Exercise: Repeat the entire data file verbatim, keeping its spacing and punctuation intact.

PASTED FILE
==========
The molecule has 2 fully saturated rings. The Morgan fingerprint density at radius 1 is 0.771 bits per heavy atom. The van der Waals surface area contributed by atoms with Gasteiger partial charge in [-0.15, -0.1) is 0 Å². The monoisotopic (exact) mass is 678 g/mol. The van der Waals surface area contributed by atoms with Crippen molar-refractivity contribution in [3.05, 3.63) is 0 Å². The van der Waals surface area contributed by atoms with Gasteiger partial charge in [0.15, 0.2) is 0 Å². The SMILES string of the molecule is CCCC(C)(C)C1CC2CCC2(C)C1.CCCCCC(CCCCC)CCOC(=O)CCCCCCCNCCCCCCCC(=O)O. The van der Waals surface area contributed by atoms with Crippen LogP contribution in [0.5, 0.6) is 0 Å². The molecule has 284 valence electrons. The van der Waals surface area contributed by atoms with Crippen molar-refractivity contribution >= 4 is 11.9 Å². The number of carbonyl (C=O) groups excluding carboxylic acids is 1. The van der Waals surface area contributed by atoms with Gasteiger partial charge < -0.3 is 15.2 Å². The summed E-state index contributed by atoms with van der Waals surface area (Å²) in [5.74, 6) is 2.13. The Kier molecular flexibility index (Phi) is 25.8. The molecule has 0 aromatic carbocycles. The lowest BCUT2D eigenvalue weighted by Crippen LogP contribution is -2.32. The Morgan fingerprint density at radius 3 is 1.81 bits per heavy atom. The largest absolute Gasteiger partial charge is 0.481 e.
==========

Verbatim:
The molecule has 2 fully saturated rings. The Morgan fingerprint density at radius 1 is 0.771 bits per heavy atom. The van der Waals surface area contributed by atoms with Gasteiger partial charge in [-0.15, -0.1) is 0 Å². The monoisotopic (exact) mass is 678 g/mol. The van der Waals surface area contributed by atoms with Crippen molar-refractivity contribution in [3.05, 3.63) is 0 Å². The van der Waals surface area contributed by atoms with Gasteiger partial charge in [0.15, 0.2) is 0 Å². The SMILES string of the molecule is CCCC(C)(C)C1CC2CCC2(C)C1.CCCCCC(CCCCC)CCOC(=O)CCCCCCCNCCCCCCCC(=O)O. The van der Waals surface area contributed by atoms with Crippen LogP contribution in [0.5, 0.6) is 0 Å². The molecule has 284 valence electrons. The van der Waals surface area contributed by atoms with Crippen molar-refractivity contribution >= 4 is 11.9 Å². The number of carbonyl (C=O) groups excluding carboxylic acids is 1. The van der Waals surface area contributed by atoms with Gasteiger partial charge < -0.3 is 15.2 Å². The summed E-state index contributed by atoms with van der Waals surface area (Å²) in [5.74, 6) is 2.13. The Kier molecular flexibility index (Phi) is 25.8. The molecule has 0 aromatic carbocycles. The lowest BCUT2D eigenvalue weighted by Crippen LogP contribution is -2.32. The Morgan fingerprint density at radius 3 is 1.81 bits per heavy atom. The largest absolute Gasteiger partial charge is 0.481 e.